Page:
Europa Barbarorum interview with Khelvan

Ace Cataphract gets a chance to speak with a head of the Europa Barbarorum modification, Khelvan.

Ace: So, Khelvan, when did your team decide to start this project, and why did you start such a daunting task? I heard you actually began the modification before Rome Total War was even out!

Khelvan: The EB team originally gathered together about 16 months ago, when early previews of Rome: Total War were shown. The original team members were dismayed at the portrayal of non-Greek and non-Roman factions. The intention was to gather a large body of historical information from which CA could pull details to make their depiction of these factions more realistic. Unfortunately the team quickly realized that the company was not willing to change its direction based on historical accuracy, and so the early EB members prepared to make a mod of their own. This effort evolved over time into remaking the entire campaign.

Ace: So, why did your team pick the name Europa Barbarorum? After all, though you're doing a lot of work on the barbarian factions, many other, incorrectly represented factions are getting huge overhauls. Your recent showcase of the Carthaginians, for example, was the largest so far!

Khelvan: The team originally chose the name because in the beginning, the vast majority of team members were people who had knowledge about "barbarian" factions, and wanted to share that knowledge with Creative Assembly. While the original goal of the team evolved over time, the name has become part of our identity. Europa Barbarorum does not define what we do, but who we are.

Ace: So, making a total conversion of any game takes a lot of time, effort, and dedication, but especially so for a game on the scale of Rome Total War and, therefore, for a conversion on the scale of Europa Barbarorum. How many people did your team start out with, and how much have you grown since then?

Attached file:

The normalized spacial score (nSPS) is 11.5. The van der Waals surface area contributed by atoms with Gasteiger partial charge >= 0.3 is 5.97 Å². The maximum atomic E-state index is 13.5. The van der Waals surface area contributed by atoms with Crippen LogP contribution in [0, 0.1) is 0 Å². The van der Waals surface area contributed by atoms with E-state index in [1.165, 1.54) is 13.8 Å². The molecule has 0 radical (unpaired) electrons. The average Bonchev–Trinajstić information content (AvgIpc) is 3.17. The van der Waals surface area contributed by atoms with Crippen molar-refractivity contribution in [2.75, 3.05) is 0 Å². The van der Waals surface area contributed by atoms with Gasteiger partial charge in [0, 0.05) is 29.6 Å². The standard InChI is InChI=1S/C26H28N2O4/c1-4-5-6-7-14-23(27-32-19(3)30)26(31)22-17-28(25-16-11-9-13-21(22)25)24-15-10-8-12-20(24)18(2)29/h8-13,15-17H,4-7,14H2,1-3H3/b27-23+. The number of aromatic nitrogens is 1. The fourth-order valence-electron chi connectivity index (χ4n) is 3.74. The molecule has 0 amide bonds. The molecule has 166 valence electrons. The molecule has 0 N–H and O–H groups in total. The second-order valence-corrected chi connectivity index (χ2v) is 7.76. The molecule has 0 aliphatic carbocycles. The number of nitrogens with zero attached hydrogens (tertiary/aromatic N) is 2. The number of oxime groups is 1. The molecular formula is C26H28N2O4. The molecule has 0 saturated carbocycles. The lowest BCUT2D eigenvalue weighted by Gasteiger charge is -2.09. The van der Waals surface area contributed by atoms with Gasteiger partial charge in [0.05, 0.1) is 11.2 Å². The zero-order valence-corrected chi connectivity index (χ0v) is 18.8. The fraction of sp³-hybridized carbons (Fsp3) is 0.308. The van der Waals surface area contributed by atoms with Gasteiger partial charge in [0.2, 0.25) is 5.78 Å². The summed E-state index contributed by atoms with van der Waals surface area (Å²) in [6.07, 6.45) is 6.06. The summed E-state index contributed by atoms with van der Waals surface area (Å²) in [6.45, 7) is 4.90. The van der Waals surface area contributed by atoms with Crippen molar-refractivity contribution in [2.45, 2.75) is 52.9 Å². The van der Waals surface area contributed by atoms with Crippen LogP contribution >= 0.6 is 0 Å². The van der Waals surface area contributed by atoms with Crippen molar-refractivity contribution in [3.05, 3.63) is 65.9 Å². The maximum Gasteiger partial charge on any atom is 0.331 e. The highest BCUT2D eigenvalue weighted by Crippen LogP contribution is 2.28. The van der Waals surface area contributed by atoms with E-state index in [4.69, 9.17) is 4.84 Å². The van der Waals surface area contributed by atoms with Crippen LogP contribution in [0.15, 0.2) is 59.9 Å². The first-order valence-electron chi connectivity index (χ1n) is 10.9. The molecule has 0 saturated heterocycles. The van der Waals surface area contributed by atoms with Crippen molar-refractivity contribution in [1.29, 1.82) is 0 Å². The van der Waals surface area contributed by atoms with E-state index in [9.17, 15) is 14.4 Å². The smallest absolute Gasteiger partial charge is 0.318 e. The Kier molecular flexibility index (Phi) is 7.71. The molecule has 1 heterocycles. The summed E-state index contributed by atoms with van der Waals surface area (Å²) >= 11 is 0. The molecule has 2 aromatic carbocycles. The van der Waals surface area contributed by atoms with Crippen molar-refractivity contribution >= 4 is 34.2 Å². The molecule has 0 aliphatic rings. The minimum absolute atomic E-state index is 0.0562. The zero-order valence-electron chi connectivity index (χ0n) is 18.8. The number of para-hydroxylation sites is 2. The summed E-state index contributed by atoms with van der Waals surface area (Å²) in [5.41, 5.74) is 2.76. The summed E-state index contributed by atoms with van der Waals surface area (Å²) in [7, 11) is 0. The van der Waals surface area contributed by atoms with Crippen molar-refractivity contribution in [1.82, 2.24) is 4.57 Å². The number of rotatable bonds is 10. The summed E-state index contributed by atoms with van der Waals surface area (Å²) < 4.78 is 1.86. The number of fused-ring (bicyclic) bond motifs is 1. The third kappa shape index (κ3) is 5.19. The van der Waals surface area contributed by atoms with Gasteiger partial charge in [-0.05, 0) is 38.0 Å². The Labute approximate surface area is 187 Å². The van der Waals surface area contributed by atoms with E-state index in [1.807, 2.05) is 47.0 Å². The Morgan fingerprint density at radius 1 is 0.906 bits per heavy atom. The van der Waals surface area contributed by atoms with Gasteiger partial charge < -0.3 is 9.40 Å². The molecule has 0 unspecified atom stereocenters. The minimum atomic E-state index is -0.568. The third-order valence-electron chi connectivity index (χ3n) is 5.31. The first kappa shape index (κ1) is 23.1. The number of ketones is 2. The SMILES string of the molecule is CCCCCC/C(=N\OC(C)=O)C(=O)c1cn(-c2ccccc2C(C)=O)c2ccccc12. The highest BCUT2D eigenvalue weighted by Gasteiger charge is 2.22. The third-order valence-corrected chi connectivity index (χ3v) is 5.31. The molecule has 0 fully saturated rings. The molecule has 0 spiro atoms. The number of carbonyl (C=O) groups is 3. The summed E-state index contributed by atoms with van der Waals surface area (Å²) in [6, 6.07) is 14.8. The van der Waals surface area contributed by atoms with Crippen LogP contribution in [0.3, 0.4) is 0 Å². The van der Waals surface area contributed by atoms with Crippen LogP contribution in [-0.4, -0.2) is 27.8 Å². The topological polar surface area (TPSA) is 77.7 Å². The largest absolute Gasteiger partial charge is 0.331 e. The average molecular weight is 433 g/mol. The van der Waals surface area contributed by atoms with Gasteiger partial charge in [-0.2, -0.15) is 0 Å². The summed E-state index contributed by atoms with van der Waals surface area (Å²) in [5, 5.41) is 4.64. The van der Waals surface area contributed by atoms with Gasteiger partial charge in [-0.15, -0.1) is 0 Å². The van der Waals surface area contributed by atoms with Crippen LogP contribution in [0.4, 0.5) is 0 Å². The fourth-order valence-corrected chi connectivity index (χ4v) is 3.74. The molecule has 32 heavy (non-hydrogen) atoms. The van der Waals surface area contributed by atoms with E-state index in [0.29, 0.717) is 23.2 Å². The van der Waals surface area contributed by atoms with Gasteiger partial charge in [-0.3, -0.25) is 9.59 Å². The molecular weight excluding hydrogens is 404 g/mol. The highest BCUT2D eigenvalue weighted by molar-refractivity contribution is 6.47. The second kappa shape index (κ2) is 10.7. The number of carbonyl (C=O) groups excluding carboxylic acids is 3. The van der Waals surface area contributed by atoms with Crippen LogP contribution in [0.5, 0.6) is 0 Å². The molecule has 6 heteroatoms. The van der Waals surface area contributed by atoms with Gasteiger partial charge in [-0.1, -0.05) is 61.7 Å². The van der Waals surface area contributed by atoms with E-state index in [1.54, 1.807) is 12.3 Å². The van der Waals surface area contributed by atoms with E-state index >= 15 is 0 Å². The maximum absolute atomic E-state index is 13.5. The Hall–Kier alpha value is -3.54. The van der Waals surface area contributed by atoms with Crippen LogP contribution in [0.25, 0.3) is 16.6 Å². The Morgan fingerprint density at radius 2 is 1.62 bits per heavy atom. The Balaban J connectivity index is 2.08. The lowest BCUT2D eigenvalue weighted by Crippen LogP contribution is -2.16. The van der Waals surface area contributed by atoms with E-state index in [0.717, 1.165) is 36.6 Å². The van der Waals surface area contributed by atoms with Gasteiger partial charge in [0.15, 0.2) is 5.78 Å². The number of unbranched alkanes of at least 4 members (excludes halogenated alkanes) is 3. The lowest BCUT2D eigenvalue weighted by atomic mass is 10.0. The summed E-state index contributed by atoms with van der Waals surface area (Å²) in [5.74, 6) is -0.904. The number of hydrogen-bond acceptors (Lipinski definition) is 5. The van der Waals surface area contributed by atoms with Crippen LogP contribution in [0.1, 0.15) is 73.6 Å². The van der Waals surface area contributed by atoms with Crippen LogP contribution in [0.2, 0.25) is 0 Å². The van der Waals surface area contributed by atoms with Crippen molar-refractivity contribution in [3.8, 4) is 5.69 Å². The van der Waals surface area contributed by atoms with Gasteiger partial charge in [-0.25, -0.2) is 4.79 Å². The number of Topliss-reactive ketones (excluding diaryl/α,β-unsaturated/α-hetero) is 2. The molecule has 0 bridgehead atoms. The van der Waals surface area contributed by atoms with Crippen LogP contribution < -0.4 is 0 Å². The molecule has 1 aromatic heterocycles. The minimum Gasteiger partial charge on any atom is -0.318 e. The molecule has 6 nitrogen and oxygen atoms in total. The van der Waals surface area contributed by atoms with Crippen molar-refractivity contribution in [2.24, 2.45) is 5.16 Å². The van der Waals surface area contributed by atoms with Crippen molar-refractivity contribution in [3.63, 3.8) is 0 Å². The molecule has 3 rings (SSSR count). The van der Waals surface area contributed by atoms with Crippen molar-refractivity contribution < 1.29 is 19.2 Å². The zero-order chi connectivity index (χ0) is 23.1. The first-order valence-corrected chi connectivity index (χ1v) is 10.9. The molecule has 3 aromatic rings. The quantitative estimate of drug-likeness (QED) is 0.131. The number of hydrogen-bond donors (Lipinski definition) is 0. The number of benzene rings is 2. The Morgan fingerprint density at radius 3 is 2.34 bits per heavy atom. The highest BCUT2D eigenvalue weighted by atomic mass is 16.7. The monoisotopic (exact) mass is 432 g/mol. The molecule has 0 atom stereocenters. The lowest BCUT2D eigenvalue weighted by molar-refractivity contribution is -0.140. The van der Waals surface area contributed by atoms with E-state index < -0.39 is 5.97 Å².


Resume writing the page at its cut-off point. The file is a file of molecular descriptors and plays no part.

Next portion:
Khelvan: Originally the team began with a handful of historically minded people, pooling together their knowledge. It has grown quite a bit since then, though our team members tend to come and go. The majority of our team members are historians, and as such have little to do while we are in an implementation phase, as we are now. We are always looking for active people who would like to dedicate themselves to helping us, and have some relevant skill.

Ace: The scale of this conversion is enormous as I mentioned before. Is there anything that you can be changed that won't be changed, or that was, in your team's opinion, done satisfactorily enough that it doesn't need to be changed? It seems that not a single rock is being left unturned in your team's quest to be as close to perfectly historical and it also seems that there's a lot of rocks to turn on that quest.

Khelvan: Being perfectionists, the EB team will probably never be completely content with anything. There is so little that we can actually change that we intend to remake as much of it as humanly possible. It is obvious that CA spent a lot of time researching Rome, so we are saving much of the Roman unit work for last, concentrating on less accurate factions. However, all things will be changed in time. You know what they say... Rome wasn't built in a day.

Ace: I guess that you and CA are modern proof of that statement. So with complete, or at least near perfect historical realism comes the problem of playability. How do you think making every faction as realistic as possible will affect game play and balance. Will realism make a select group of factions dominant, or will the majority of factions have a decent chance in the campaign, unlike say Iberia or Numidia in Vanilla version's campaign?

Khelvan: Well, I should first say that none of us claim to have perfect knowledge of history, or a monopoly on what is historical. We do our best, but we are only human, and will make mistakes. Our goal is to "set the table" from a historical sense. To give each faction the tools it would have had at its disposal circa 270 BC. In some cases this means that some factions will be in a bad starting position. Much like Medieval Total War, factions will have a more or less difficult time from the beginning. A savvy player should have a chance with every faction, though it will be challenging with some.